I have arranged a TEDx talk trip with the year 8 group for October 2017, which I'm really excited about. We are in process of arranging a year 7 trip to Shoreham Airport to bring the idea of maths topics such as speed and bearings alive! I'm lucky to work alongside two other fun and creative maths teachers and we're working hard to create a 'Maths Day' that will inspire the children. We have a series of 'maths challenges that are changed every fortnight. It's wonderful to see the children across all the age groups putting in their entries. All the 'correct' solutions are put into the box and a winner is selected raffle style and awarded a small 'maths prize'. Given the size of the school, it is easy to organise such a diversity of activities with relative ease, which makes my role at school far more interesting.
What do you most love about teaching at Sompting Abbotts?
There is a TED talk where a young boy talks about (hack) schooling and says adults ask 'what do you want to be when you grow up?' They expect answers like astronaut says the boy, but he says that most kids just want to answer 'happy'. I think Sompting Abbotts provides the template for a happy childhood at school.
My reason for returning to Sompting Abbotts was because it is especially unique and a very kind place to be. The teachers care deeply about the well-being of all the children. It's like a family where a rounded view of the child is able to be considered rather than just meeting targets.
At Sompting Abbotts, you really get to know the children. Although it's not private tuition, at times it comes close. The weaker children stretch my teaching ability to use all my knowledge from my masters degree; the scholars mean that I am still teaching a lot of the time at the GCSE standard of maths which keeps me intellectually stimulated.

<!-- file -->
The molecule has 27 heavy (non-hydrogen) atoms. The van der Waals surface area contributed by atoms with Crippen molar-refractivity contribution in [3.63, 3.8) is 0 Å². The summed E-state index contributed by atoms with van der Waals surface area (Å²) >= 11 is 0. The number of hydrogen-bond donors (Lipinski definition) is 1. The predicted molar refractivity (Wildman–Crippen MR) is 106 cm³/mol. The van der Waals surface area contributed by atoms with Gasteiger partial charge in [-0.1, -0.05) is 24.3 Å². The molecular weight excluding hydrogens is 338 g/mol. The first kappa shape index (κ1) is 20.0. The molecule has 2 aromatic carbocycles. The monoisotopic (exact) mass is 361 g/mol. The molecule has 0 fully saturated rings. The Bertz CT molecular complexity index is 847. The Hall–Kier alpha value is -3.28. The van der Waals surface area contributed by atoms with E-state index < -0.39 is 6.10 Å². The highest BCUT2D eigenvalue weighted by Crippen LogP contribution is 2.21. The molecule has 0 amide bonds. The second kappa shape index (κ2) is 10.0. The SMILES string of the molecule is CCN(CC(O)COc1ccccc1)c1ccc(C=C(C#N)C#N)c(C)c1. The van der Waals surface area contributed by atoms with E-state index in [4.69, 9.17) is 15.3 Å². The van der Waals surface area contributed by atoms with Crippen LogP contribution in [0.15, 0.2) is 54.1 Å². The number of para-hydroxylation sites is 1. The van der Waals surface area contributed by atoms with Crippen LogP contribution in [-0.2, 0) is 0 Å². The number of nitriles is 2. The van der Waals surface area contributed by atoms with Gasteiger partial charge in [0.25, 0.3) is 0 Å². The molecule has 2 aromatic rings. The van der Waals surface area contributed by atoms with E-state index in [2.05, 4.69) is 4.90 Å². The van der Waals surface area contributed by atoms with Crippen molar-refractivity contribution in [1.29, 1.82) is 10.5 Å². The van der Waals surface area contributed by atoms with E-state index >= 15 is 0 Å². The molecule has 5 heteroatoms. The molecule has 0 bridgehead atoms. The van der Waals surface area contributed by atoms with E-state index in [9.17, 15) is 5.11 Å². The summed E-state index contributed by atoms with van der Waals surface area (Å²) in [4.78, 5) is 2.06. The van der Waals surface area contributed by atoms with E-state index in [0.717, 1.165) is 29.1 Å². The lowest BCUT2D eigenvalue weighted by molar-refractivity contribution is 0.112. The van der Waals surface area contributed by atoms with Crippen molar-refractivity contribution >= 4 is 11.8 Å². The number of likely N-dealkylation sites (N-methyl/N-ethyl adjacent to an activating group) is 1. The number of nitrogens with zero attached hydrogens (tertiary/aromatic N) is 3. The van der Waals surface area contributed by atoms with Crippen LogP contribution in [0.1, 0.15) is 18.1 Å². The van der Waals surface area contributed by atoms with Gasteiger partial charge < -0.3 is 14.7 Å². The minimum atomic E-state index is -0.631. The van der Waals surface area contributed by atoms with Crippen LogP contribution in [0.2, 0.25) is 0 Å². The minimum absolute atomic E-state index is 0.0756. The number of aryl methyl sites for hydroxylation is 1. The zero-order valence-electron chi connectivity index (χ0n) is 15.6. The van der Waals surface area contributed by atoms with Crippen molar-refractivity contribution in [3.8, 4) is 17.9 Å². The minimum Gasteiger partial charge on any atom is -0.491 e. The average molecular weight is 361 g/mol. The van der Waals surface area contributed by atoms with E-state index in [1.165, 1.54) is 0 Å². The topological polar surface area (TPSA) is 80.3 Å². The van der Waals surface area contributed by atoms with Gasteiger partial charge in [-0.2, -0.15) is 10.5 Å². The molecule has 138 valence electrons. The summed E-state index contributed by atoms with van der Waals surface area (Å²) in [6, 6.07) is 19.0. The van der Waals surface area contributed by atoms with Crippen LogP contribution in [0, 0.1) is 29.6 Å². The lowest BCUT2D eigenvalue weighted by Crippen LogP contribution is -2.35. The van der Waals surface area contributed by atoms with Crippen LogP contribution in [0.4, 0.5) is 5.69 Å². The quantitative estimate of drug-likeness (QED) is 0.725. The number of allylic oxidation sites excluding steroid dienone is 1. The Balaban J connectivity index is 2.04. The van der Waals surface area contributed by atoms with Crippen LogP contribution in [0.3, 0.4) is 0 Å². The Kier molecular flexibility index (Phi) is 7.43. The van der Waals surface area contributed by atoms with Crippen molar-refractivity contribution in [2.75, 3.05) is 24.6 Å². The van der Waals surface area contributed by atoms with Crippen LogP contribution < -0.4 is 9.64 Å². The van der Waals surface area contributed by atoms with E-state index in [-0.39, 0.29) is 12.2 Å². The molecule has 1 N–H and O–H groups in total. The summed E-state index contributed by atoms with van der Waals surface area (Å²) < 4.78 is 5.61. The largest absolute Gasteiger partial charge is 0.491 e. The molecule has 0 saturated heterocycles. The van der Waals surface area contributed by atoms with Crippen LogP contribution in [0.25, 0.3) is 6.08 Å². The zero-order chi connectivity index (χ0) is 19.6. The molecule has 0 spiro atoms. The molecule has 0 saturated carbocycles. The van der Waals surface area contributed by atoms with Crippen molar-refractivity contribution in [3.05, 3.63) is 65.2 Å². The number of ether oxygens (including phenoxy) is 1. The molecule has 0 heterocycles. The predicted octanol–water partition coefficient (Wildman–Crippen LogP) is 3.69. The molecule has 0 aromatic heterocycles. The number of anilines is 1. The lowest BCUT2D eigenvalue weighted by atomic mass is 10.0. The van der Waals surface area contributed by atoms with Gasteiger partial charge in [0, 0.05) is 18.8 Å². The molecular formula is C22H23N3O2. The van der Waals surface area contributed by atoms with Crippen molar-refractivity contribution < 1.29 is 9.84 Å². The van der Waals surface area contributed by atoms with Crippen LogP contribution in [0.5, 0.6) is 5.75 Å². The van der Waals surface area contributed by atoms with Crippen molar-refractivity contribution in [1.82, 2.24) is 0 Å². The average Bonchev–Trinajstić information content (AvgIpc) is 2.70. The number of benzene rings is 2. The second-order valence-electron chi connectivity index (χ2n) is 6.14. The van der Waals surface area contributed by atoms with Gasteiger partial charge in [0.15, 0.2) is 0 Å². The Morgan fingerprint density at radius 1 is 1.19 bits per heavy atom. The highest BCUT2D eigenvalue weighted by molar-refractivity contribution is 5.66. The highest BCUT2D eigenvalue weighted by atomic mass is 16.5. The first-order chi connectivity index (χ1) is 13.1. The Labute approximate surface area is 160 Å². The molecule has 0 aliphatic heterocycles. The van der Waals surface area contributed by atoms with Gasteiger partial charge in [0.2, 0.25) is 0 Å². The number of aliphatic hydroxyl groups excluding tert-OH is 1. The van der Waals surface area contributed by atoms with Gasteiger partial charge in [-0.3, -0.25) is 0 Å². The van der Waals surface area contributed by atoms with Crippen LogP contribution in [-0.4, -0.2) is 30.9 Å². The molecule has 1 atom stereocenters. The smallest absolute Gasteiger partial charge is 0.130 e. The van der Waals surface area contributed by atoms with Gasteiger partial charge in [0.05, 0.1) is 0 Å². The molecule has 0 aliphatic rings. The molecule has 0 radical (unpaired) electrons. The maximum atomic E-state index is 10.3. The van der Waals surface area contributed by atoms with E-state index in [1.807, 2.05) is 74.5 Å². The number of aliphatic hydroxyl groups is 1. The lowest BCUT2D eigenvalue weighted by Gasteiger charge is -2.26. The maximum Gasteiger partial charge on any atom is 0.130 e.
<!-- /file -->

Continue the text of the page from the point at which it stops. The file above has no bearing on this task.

What I also like about teaching at prep school is that the children have the time to mature into their teens in a supportive environment. For many children, the transition to secondary school at year 7 is hard. They won't eat their healthy packed lunch, for example, because it's not 'cool' and the pressure of being around a lot of much older teenagers at 11 starts changing their personalities. At prep school, children have until 13 to be able to develop a little more of 'who they are' and are more able to withstand some of these difficult external pressures that are commonly present in secondary school. At Sompting Abbotts, I always say: "Here it's like Harry Potter ... sometimes crazy, but it's where magic happens."